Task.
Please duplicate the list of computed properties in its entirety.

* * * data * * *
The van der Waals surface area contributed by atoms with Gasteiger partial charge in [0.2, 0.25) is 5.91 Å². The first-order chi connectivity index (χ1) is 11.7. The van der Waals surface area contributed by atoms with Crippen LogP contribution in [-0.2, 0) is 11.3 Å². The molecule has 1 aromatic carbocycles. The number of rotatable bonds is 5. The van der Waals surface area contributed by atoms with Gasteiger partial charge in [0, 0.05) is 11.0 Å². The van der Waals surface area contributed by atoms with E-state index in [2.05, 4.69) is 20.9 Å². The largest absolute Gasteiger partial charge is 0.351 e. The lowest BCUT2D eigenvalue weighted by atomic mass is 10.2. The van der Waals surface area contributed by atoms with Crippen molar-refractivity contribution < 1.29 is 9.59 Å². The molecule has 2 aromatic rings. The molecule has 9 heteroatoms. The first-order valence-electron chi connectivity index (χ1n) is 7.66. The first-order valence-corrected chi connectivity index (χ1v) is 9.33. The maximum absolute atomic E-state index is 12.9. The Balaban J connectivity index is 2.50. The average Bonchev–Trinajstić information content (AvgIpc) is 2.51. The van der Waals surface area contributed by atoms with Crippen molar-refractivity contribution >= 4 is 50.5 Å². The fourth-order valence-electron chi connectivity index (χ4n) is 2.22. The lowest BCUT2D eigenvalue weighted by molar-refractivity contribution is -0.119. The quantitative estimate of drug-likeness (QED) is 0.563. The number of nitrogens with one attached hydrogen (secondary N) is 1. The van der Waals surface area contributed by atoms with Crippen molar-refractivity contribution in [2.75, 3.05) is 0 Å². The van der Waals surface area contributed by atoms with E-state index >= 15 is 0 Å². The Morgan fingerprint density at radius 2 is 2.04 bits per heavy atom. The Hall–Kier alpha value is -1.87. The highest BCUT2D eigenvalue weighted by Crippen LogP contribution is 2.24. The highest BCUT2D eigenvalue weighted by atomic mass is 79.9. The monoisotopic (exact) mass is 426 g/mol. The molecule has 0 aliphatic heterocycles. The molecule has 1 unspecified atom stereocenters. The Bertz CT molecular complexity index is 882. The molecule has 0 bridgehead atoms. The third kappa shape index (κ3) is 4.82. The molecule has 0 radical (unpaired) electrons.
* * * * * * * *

The van der Waals surface area contributed by atoms with Gasteiger partial charge in [0.2, 0.25) is 5.91 Å². The first-order chi connectivity index (χ1) is 11.7. The van der Waals surface area contributed by atoms with Crippen LogP contribution in [-0.2, 0) is 11.3 Å². The molecule has 1 aromatic carbocycles. The number of rotatable bonds is 5. The van der Waals surface area contributed by atoms with Gasteiger partial charge in [0, 0.05) is 11.0 Å². The van der Waals surface area contributed by atoms with E-state index in [2.05, 4.69) is 20.9 Å². The largest absolute Gasteiger partial charge is 0.351 e. The lowest BCUT2D eigenvalue weighted by atomic mass is 10.2. The van der Waals surface area contributed by atoms with Crippen molar-refractivity contribution < 1.29 is 9.59 Å². The molecule has 2 aromatic rings. The molecule has 9 heteroatoms. The first-order valence-electron chi connectivity index (χ1n) is 7.66. The first-order valence-corrected chi connectivity index (χ1v) is 9.33. The maximum absolute atomic E-state index is 12.9. The Balaban J connectivity index is 2.50. The average Bonchev–Trinajstić information content (AvgIpc) is 2.51. The van der Waals surface area contributed by atoms with Crippen molar-refractivity contribution >= 4 is 50.5 Å². The fourth-order valence-electron chi connectivity index (χ4n) is 2.22. The lowest BCUT2D eigenvalue weighted by molar-refractivity contribution is -0.119. The quantitative estimate of drug-likeness (QED) is 0.563. The number of nitrogens with one attached hydrogen (secondary N) is 1. The van der Waals surface area contributed by atoms with Crippen molar-refractivity contribution in [2.75, 3.05) is 0 Å². The van der Waals surface area contributed by atoms with E-state index >= 15 is 0 Å². The Morgan fingerprint density at radius 2 is 2.04 bits per heavy atom. The Hall–Kier alpha value is -1.87. The highest BCUT2D eigenvalue weighted by Crippen LogP contribution is 2.24. The highest BCUT2D eigenvalue weighted by atomic mass is 79.9. The monoisotopic (exact) mass is 426 g/mol. The molecule has 0 aliphatic heterocycles. The molecule has 1 unspecified atom stereocenters. The Bertz CT molecular complexity index is 882. The molecule has 0 bridgehead atoms. The third kappa shape index (κ3) is 4.82. The molecule has 0 radical (unpaired) electrons.